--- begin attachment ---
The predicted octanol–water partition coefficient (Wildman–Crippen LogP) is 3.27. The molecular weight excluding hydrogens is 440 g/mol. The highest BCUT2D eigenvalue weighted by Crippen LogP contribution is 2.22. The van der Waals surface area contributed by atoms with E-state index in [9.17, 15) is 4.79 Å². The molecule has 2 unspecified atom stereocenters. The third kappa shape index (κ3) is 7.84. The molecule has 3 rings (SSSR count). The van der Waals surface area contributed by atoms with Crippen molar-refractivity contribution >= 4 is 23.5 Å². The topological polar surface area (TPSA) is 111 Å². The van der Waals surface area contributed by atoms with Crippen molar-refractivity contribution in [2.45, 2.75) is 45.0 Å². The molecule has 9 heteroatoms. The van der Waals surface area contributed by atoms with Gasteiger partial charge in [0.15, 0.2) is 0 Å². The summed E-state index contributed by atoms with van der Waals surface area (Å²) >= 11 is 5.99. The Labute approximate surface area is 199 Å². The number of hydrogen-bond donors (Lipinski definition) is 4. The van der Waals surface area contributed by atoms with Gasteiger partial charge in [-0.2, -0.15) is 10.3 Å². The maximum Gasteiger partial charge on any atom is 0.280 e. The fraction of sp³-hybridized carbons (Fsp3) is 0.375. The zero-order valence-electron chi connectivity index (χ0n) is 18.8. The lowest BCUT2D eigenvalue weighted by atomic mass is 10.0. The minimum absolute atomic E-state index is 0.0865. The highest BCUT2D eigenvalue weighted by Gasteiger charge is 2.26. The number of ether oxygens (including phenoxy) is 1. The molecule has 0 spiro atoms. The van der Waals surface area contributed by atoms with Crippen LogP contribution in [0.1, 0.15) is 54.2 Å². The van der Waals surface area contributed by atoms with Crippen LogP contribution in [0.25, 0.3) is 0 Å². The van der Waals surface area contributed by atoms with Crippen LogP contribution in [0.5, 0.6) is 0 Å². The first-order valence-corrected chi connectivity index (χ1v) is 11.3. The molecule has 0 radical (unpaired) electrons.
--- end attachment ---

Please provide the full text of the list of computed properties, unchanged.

The predicted octanol–water partition coefficient (Wildman–Crippen LogP) is 3.27. The molecular weight excluding hydrogens is 440 g/mol. The highest BCUT2D eigenvalue weighted by Crippen LogP contribution is 2.22. The van der Waals surface area contributed by atoms with E-state index in [9.17, 15) is 4.79 Å². The molecule has 2 unspecified atom stereocenters. The third kappa shape index (κ3) is 7.84. The molecule has 3 rings (SSSR count). The van der Waals surface area contributed by atoms with Crippen molar-refractivity contribution >= 4 is 23.5 Å². The topological polar surface area (TPSA) is 111 Å². The van der Waals surface area contributed by atoms with Crippen molar-refractivity contribution in [2.45, 2.75) is 45.0 Å². The molecule has 9 heteroatoms. The van der Waals surface area contributed by atoms with Gasteiger partial charge in [0.15, 0.2) is 0 Å². The summed E-state index contributed by atoms with van der Waals surface area (Å²) >= 11 is 5.99. The Labute approximate surface area is 199 Å². The number of hydrogen-bond donors (Lipinski definition) is 4. The van der Waals surface area contributed by atoms with Gasteiger partial charge in [-0.2, -0.15) is 10.3 Å². The maximum Gasteiger partial charge on any atom is 0.280 e. The fraction of sp³-hybridized carbons (Fsp3) is 0.375. The zero-order valence-electron chi connectivity index (χ0n) is 18.8. The lowest BCUT2D eigenvalue weighted by atomic mass is 10.0. The minimum absolute atomic E-state index is 0.0865. The highest BCUT2D eigenvalue weighted by Gasteiger charge is 2.26. The number of ether oxygens (including phenoxy) is 1. The molecule has 0 spiro atoms. The van der Waals surface area contributed by atoms with Crippen LogP contribution in [0.1, 0.15) is 54.2 Å². The van der Waals surface area contributed by atoms with Crippen LogP contribution in [0.25, 0.3) is 0 Å². The van der Waals surface area contributed by atoms with Crippen LogP contribution in [0.5, 0.6) is 0 Å². The first-order valence-corrected chi connectivity index (χ1v) is 11.3. The molecule has 0 radical (unpaired) electrons.